Gladstone set to play five of his songs in a first-time-ever event
Montana’s troubadour Jack Gladstone this weekend will do something he’s never done before — perform in concert with the Great Falls Cascade Quartet.
The performance, titled “Tango and Rose,” features the Great Falls Symphony’s string quartet playing with Gladstone for five songs and following that up with pieces from Alexander Borodin, Felix Mendelssohn and Astor Piazzolla.
The shows are Friday at the C.M. Russell Museum at 7 p.m. and Sunday at the First Congregational/Christ United Methodist Church starting at 2 in the afternoon.
Admission is $15 for adults, $5 for students. Season/Group passes are available for purchase.
Gladstone will play his tracks “Legends of Glacier,” “Buffalo Cafe,” “To Marry the Sun,” “When the Land Belonged to God,” and will end with “The Autumn Symphony” together with Mary Papoulis and Megan Karls on violin and Thad Suits on cello.
In an interview with Big Sky State Buzz, Gladstone said he’s looking forward to playing a sample of his songs with the quartet even if it adds an extra bit of difficulty.
Playing with symphonic players, Gladstone added, is a bit of a change of pace because he’s got to make sure that he’s in sync not only the written material, but the flow of the other performers, as well.
“When I’m playing just by myself I can be a little looser (with my playing), but for this show I’m going to be in tune and in time, which makes it easier,” Gladstone said. “Because I’m the live voice and the rhythm instrument that is determining where we are at with the music, it’s a little more challenging, but at the same time these are all magnificent players that are professionally competent at the highest level.”
After intermission, the quartet will play a selection of pieces, highlighted by Piazzolla’s “Four for Tango,” which he wrote in 1989 after a lifetime of composing over 1,000 tangos. The style of his piece blends traditional and contemporary music in what he labeled “Nuevo Tango.”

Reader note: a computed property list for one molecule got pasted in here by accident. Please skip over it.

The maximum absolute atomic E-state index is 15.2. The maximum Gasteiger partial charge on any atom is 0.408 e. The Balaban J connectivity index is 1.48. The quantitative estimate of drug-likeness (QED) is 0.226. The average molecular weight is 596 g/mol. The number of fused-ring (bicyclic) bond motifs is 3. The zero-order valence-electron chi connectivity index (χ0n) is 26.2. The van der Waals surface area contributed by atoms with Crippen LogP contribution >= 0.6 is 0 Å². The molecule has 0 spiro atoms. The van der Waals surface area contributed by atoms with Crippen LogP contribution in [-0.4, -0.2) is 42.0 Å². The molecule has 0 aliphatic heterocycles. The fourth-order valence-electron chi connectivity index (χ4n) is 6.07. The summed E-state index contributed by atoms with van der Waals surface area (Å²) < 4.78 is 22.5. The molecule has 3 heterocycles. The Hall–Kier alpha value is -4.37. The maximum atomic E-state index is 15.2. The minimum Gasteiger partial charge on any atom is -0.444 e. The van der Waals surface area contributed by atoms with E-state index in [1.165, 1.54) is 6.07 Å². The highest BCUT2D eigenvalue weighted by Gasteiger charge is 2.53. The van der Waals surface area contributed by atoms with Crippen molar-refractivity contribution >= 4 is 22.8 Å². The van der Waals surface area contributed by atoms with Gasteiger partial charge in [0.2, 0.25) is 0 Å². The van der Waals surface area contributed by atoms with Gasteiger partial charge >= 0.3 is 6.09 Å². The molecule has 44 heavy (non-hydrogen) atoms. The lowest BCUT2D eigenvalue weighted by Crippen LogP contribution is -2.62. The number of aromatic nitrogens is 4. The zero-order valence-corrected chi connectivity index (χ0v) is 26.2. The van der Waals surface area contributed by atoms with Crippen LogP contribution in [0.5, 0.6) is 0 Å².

The piece includes heavy rhythmic and percussive elements to the music and requires the performers to provide “advanced extended techniques,” the event’s press release states.
While sometimes taken for granted, the venue on Friday, in particular, will add an extra amount of significance to this show, also.
Gladstone said he considers the C.M. Russell Museum “hallowed ground.”
And, in 2013 the museum named him the first Montanan ever to receive the “Russell Museum Heritage Award” which honored his contributions to the “legacy, culture, life and country of Russell’s West.”
“Because of the aura and the conspicuous career of Russell in becoming the west’s premier painter, and I would say without a doubt the most authentic illustrator of Montana and Western Americana, every time I’m there I just float away into this world that Russell helped blossom,” Gladstone said.
Gladstone said making music together with the quartet in front of Russell’s paintings should make for an electric show.
“The neat thing is that these songs have been arranged before, but this is live and so there is me, the cello and two violins whose resonance will be vibrating throughout the entire C.M. Russell Museum and that’s just awesome,” he said.
Gladstone said being the Heritage Award Winner isn’t only about performing music, however.
He said, in addition, he’s continued to extend his role further into, “educating, informing, inspiring and persuading kids and people to invest themselves into an appreciation for our landscape, for our people and our heritage because this investment is unique, and the gift from this is not to be found monetarily, but this is to be found spiritually,” he said. “The spiritual essence of who we are as Montanans.”
A member of the Blackfeet Nation, Gladstone in 1985 co-founded “Native America Speaks,” an award winning lecture series.
In 1987, Jack mainstreamed into a full time performing and recording career, producing 15 critically acclaimed CD’s and presenting thousands of concerts, workshops, and school programs. He’s also garnered the prestigious “Best Historical Recording” award from the Native American Music Association for his masterpiece, Native Anthropology; Challenge, Choice, and Promise in the 21st Century.
Next week he will receive the Governor’s Award for the Humanities, as well.